Bulls should “start work” around three weeks before artificial insemination is due to begin – at this point all cows should be cycling.
Teaser bulls also work well towards the end of the breeding season, when the number of pregnant cows increases and the level of heat activity eases off.
After bulls have been introduced, rotate them every three weeks during the breeding season until the point where AI is stopped or a sweeper bull is introduced.
What marker system should I use?
The most popular method of heat detection is a chin paint ball. This is a collar which contains paint and marks any mounted cows.
The device should be fitted at least two weeks before the bull is used, to allow him time to adjust to the aid.
However, initially the bull will attempt to mount many cows so leave the marker off for the first 48 hours or you will pick up cows that aren’t in heat.
Paint should be topped up daily in block calving herds as there is mostly sufficient paint in the device to mark only 14-20 cows – overlooking this job this is one of the most common reasons for failures in the system. It is also a good opportunity to check for sores around the harness.
Once the marker has been fitted and there are signs that a cow has been mounted, it is mostly a clear indication that she is at the ideal stage for inseminating.
Can a vasectomised bull be used for more than one season? And what if it becomes injured?
Ideally, vasectomised bulls should be used for only a single breeding season because young bulls become more difficult to handle and older bulls put on weight when they are sharing the milking cow ration.
Older bulls are also more discreet when it comes to mounting cows.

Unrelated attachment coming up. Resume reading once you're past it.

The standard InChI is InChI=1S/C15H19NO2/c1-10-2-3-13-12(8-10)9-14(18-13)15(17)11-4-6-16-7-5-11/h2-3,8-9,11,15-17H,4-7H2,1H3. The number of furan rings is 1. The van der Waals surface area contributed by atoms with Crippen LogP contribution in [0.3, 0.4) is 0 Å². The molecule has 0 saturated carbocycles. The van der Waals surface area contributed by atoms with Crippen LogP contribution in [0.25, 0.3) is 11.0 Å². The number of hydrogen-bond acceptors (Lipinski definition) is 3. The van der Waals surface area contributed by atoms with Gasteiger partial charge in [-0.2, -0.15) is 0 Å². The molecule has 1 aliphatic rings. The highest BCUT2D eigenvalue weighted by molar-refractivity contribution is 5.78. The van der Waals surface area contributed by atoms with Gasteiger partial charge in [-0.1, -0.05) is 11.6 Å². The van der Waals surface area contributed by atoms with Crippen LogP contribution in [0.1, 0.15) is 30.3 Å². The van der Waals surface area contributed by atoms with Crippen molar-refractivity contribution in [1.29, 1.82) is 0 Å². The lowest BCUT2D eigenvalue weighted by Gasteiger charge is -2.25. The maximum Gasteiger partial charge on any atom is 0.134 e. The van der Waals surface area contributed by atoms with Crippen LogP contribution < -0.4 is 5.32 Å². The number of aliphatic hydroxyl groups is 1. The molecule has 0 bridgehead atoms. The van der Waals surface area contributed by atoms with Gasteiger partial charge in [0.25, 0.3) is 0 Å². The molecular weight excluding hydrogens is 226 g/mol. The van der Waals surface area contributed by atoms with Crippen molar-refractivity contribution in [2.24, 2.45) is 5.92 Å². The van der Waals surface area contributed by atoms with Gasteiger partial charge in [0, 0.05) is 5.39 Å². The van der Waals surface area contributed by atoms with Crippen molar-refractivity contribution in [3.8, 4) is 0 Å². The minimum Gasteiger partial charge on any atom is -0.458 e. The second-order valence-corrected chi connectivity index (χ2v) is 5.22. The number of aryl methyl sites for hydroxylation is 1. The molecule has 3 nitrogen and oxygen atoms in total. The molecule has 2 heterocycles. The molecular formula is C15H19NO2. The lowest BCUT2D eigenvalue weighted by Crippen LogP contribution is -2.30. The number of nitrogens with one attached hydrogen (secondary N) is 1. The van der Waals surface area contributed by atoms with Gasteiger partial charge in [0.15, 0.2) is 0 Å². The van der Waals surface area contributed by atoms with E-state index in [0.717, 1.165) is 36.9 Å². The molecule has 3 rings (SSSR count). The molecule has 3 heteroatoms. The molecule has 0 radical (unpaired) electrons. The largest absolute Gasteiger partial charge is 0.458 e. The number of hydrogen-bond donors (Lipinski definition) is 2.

There will be a lot less paint markings on bulling cows.
Young bulls will mount bulling cows numerous times and splash paint all over the cow’s rump, back, head and withers, making it much easier for the herdsman to spot cows in heat.
If the bull becomes injured or lame his libido will be affected, in which case remove him from the herd and rest him.
How can teaser bulls improve submission rates and what are the other benefits?
The presence of the bull means less time needs to be spent on heat detection, and it also helps to work out the timing of AI.
The presence of these bulls also increases the intensity of oestrus activity in females, reducing reliance on vet intervention with hormones.
Teaser bulls have been proven to improve submission rates, but other factors affecting fertility, such as staff skills, staff routines, cow health and nutrition, and housing must not be overlooked.
- Bulls are unpredictable by nature, so having them in the herd on a constant basis can pose a safety risk.
- A vasectomised animal is still a dangerous bull because it retains its testosterone and should therefore be treated with caution.
- When two or more bulls are used together, aggression can be more of a problem.
- Fit the bull with a nose ring.
- Stroke him anywhere but on the forehead – this encourages butting.
- A bull will perform a broadside threat before he attacks – this is a sideways stand to show how big and powerful he is.
- Sometimes, a person can make a bull back off by responding with a human variation of the broadside threat – a frontal stance.
- Alternatively, you should back away slowly.
- Never run away from a bull or turn your back on it.
Source: Temple Grandin/David Staak